UCSD Jacobs School of Engineering
University of California San Diego
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Y-shaped Nanotubes Can Act as Transistors

The movement of electrons through the arms of the carbon nanotubes Y-junction can be finely controlled, or gated, by applying a voltage to the stem. The system is similar to the source, gate, and drain of a conventional transistor.

A team of Jacobs School materials scientists reported in the September 2005 issue of Nature Materials that specially synthesized Y-shaped nanotubes exhibit electronic properties that are improved over those of conventional MOS (metal oxide semiconductor) transistors.

"This is the first time that a transistor-like structure has been fabricated using a branched carbon nanotube," says MAE professor Prabhakar Bandaru, who collaborated on the project with professor Sungho Jin, graduate student Chiara Daraio and Clemson physicist Apparao M. Rao."This discovery represents a new way of thinking about nano-electronic devices."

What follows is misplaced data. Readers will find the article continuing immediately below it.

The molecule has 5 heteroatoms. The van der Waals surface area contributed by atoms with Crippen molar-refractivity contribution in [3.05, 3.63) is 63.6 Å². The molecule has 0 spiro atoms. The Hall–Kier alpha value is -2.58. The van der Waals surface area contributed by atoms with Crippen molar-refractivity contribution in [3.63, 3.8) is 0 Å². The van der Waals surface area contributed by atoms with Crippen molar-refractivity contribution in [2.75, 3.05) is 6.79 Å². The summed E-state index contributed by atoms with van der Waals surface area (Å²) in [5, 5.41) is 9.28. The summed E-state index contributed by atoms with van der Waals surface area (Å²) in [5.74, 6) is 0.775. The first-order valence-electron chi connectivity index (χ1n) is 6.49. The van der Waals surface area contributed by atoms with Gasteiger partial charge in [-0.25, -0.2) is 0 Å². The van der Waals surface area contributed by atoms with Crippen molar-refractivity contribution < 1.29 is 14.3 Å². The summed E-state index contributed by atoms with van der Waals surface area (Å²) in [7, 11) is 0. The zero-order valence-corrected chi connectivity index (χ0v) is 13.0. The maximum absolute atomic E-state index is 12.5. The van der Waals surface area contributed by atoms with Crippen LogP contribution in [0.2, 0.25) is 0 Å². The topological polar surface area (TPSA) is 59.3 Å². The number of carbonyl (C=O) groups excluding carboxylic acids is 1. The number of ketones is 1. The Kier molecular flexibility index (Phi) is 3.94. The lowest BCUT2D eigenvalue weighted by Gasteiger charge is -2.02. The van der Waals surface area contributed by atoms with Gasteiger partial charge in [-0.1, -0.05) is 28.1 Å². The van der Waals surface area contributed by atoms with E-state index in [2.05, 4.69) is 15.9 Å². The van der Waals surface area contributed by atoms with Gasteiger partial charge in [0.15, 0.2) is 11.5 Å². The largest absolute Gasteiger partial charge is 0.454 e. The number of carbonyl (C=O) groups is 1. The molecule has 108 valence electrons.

The nanotubes described by Bandaru's team are only a few tens of nanometers thick. "The small size and dramatic switching behavior of these nanotubes makes them candidates for a new class of transistor," adds Bandaru.

Related Links
News Release: Customized Y-Shaped Carbon Nanotubes Can Compute
News Release: UCSD Nanotech Advance Makes Carbon Nanotubes More Useful
Video: Y-Shaped Nanotubes Video [Realplayer required] Length: 3:40
Journal: Prabhakar R. Bandaru, Chiara Daraio, Sungho Jin, and Apparao M. Rao, "Novel electrical switching behaviour and logic in carbon nanotube Y-junctions" ( 2005). Nature Materials. 4 (9), pp 663-666.
Website: Materials Science Graduate Program
 
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